DORAL, Fla. — In recent years, the private prison company GEO Group has held its annual leadership conference at venues near its Boca Raton headquarters. But this year, the company moved its gathering to a Miami-area golf resort owned by President Trump.
The event last week, during which executives and wardens gathered for four days of meetings, dinner receptions and golf outings at the luxurious 800-acre Trump National Doral, followed an intense effort by GEO Group to align itself with the president and his administration.
During last year’s election, a company subsidiary gave $225,000 to a pro-Trump super PAC. GEO gave an additional $250,000 to the president’s inaugural committee. It also hired as outside lobbyists a major Trump fundraiser and two former aides to Attorney General Jeff Sessions, one of the president’s most prominent campaign backers.
GEO Group, meanwhile, has had newfound success in Trump’s Washington.
The company secured the administration’s first contract for an immigration detention center, a deal worth tens of millions a year. And its stock price has tripled since hitting a low last year when the Obama administration sought to phase out the use of private prisons — a decision that Sessions reversed.
GEO Group’s achievements over the past year show how a company that has long relied heavily on doing business with the government — and whose business model was under threat — is thriving in the Trump era.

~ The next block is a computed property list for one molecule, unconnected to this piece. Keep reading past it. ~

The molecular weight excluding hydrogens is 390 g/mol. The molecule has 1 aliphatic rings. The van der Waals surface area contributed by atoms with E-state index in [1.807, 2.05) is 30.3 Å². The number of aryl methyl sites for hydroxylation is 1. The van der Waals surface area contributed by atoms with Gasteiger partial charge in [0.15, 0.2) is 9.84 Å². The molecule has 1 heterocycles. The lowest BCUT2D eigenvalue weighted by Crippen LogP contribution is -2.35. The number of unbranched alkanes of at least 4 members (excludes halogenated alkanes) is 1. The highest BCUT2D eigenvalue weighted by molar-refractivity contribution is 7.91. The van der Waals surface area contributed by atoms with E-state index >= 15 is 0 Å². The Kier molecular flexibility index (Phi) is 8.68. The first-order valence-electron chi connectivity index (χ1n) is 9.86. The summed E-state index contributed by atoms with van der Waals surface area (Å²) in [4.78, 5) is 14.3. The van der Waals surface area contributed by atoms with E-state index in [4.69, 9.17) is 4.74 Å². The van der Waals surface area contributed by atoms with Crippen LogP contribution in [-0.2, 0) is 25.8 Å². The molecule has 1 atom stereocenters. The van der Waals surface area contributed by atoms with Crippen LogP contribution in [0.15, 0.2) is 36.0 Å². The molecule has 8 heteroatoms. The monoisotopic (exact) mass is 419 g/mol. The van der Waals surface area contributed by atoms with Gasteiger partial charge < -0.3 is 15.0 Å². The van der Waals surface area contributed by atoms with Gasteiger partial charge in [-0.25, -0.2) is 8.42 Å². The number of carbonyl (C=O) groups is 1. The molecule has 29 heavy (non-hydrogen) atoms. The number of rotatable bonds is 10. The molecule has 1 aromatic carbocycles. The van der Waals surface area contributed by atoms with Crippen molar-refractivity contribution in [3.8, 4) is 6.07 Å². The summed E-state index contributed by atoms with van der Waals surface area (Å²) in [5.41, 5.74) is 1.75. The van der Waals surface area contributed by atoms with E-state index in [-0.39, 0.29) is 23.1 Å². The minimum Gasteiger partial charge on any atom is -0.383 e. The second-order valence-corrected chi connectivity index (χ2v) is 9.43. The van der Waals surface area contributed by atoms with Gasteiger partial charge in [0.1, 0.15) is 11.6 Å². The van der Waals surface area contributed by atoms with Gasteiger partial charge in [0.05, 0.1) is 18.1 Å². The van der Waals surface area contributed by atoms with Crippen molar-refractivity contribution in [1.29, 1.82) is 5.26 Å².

Even as the president has targeted lobbyists and Washington special interests with his vow to “drain the swamp,” GEO Group has regained its footing while escalating its spending on traditional tactics such as lobbying and campaign donations. The Doral event represents a potential avenue of influence that is unique to Trump: the chance for a corporation to engage in a private business transaction with the president.
“It is the opposite of draining the swamp,” said Carl Takei, a senior staff lawyer at the American Civil Liberties Union’s National Prison Project.
GEO Group did not answer questions from The Washington Post about its stepped-up political activity, nor would the company say when it booked the Doral conference or how much it paid the president’s resort.
The Post was able to identify only one other event that GEO had at Doral in recent years: a shareholder meeting in 2007, about five years before Trump purchased the property.
“Over the years, we have held company and employee meetings at a variety of venues around the country, and as a Florida-based company, we have held meetings throughout the state, including at Doral,” GEO Group said in a statement.
The company also sought to play down its influence in shaping the administration’s agenda. “We do not take a position on, or advocate for or against, criminal justice, sentencing, immigration enforcement or detention policies,” the statement said. “Our political and lobbying activities focus on promoting the benefits of public-private partnerships.”
A White House official said the administration had no knowledge of the Doral event. The Trump Organization did not respond to requests for comment.
GEO Group, which owns or manages about 140 prisons, immigration-detention centers and other facilities nationwide and derives nearly half of its revenue from federal contracts, entered the Trump era with a great deal at stake. In the past 10 years, the federal government has paid GEO Group and its subsidiaries more than $4 billion, according to federal contracting records.